Editorials

Welfare reform in the United States

BMJ 1996; 313 doi: https://doi.org/10.1136/bmj.313.7064.1028 (Published 26 October 1996) Cite this as: BMJ 1996;313:1028
  1. Sarah Purdy, Visiting fellow
  1. Department of Ambulatory Care and Prevention, Harvard Medical School, Boston, MA 02215, USA

    Will have important impacts on the nation's health

    The relation between economic status and health is well known, although the exact factors of the equation are less certain.1 Recent work from the United States2 3 confirms British research suggesting that not only is low income associated with higher mortality and ill health but that the wider the range of income in a population the greater the impact on mortality.

    US president Bill Clinton has signed a bill that will bring huge changes to the federal welfare system in the United States.4 The bill fundamentally changes the organisational framework of the delivery of welfare services. Federal welfare programmes will cease to exist, and savings will be allocated to individual states. Each state will then have the authority to determine who is entitled to benefits and what those benefits are.

    However, the bill does not stop at reorganising the system. The current open ended entitlement to benefits will be replaced by limits to the time over which benefits will be paid and stricter eligibility criteria. For example, provisions in the bill include limiting lifetime welfare benefits to a five year maximum, restricting poor children's eligibility for financial aid, limiting free food vouchers for childless adults who are not working to three months in any three year period, requiring able bodied adults to return to work after two years of receiving welfare, and denying government health insurance (Medicaid) to an adult who loses welfare benefits for not meeting work requirements. The penalties seem to be even harsher for those who are struggling most in society: cash aid and food stamps are to be denied to anyone convicted of felony drug charges, although pregnant women and those in drug treatment will be exempted.5

    Political considerations aside, this legislation is a very alarming development in a country that has over 250 000 low birthweight babies born a year, where 20–30% of 2 year old children have not been adequately immunised, and 16% of low income children aged under 5 are growth retarded.6 These figures are a small example of huge underlying national problems in public health outlined in Healthy People 2000, the national health promotion and disease prevention objectives for the year 2000.6 This highlights people with low income as a group with pressing health problems and needs.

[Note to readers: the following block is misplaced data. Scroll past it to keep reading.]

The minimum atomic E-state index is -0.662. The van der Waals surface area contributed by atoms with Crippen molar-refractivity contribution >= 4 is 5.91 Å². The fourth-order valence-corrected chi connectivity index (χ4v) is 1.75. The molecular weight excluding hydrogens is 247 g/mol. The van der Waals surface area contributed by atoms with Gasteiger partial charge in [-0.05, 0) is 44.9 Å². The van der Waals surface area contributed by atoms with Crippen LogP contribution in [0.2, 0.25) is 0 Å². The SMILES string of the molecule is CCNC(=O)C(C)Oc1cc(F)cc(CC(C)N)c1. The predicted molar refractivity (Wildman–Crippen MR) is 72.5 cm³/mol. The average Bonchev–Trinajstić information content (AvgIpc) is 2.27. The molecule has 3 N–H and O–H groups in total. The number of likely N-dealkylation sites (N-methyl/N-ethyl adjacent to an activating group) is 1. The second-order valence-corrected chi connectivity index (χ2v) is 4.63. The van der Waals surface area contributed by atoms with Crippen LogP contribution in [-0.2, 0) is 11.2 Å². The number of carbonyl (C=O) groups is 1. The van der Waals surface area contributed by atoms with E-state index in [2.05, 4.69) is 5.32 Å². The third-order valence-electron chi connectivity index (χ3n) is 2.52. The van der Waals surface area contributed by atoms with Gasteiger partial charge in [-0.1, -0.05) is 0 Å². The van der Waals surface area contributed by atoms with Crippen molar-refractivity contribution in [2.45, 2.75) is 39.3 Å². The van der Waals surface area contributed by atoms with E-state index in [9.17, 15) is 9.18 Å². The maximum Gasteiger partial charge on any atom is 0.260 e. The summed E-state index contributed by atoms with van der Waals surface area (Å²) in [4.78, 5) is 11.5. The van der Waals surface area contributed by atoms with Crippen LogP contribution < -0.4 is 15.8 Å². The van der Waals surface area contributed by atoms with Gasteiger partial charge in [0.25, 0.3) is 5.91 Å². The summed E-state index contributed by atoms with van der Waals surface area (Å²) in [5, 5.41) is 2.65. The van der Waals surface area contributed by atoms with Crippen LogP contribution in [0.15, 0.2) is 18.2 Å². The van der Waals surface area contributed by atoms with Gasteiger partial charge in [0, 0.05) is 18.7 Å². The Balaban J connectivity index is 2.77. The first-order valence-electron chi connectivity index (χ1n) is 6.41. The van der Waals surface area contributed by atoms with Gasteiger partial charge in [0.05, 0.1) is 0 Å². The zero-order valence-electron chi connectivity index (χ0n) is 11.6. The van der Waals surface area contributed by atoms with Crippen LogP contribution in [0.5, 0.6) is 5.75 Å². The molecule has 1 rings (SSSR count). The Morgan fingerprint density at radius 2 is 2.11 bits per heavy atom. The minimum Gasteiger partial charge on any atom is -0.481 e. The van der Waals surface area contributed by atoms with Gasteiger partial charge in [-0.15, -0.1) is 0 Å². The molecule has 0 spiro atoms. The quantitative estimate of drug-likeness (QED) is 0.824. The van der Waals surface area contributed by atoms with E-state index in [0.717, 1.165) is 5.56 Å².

In 1991 the United States spent 13.2% of its gross domestic product on health care, a figure that is considerably larger than in other developed nations.7 In the same year the prevalence of poverty among black and white people aged 25–84 was 10.3%.8 This figure had risen from 9.2% in 1973. Despite having the highest per capita health spending of all countries in the Organisation for Economic Cooperation and Development (OECD), in 1990 the United States had the fourth highest infant mortality of the 24 countries. This figure almost certainly reflects underlying social problems in addition to the country's lack of universal health care.

    The poor are eligible for Medicaid, but eligibility varies from state to state and often a revolving door situation develops—a family has insurance for a short time but then loses eligibility until a further crisis occurs. Those in poorly paid and part time jobs do not normally receive employment related healthcare benefits, yet they are not eligible for Medicaid. The welfare bill has one provision that potentially improves this situation: Medicaid will be continued for one year for those people who leave welfare to go to work.

    Problems such as poor maternal and child health and high rates of drug abuse, road traffic accidents, and gunshot wounds cannot be attributed to the lack of universal health care. These are problems that result from poverty, poor housing and environmental conditions, and lack of opportunity. Welfare benefits are not a panacea for any of these problems. Proponents of this bill argue that it will provide incentives for greater personal responsibility and motivate people to return to work. President Clinton hailed the legislation as a “historic opportunity to make welfare what it was supposed to be, a second chance, not a way of life.”9

    This abrupt end to welfare benefits removes the safety net-for those most in need. The withdrawal of these entitlements adds a further burden to a population that is already underserved in terms of health care. There is a real risk that the gap between rich and poor in the United States will widen even further. The objectives stated in Healthy People 2000, which have less than four years to be realised, now seem to be dreams rather than achievable goals.

    References

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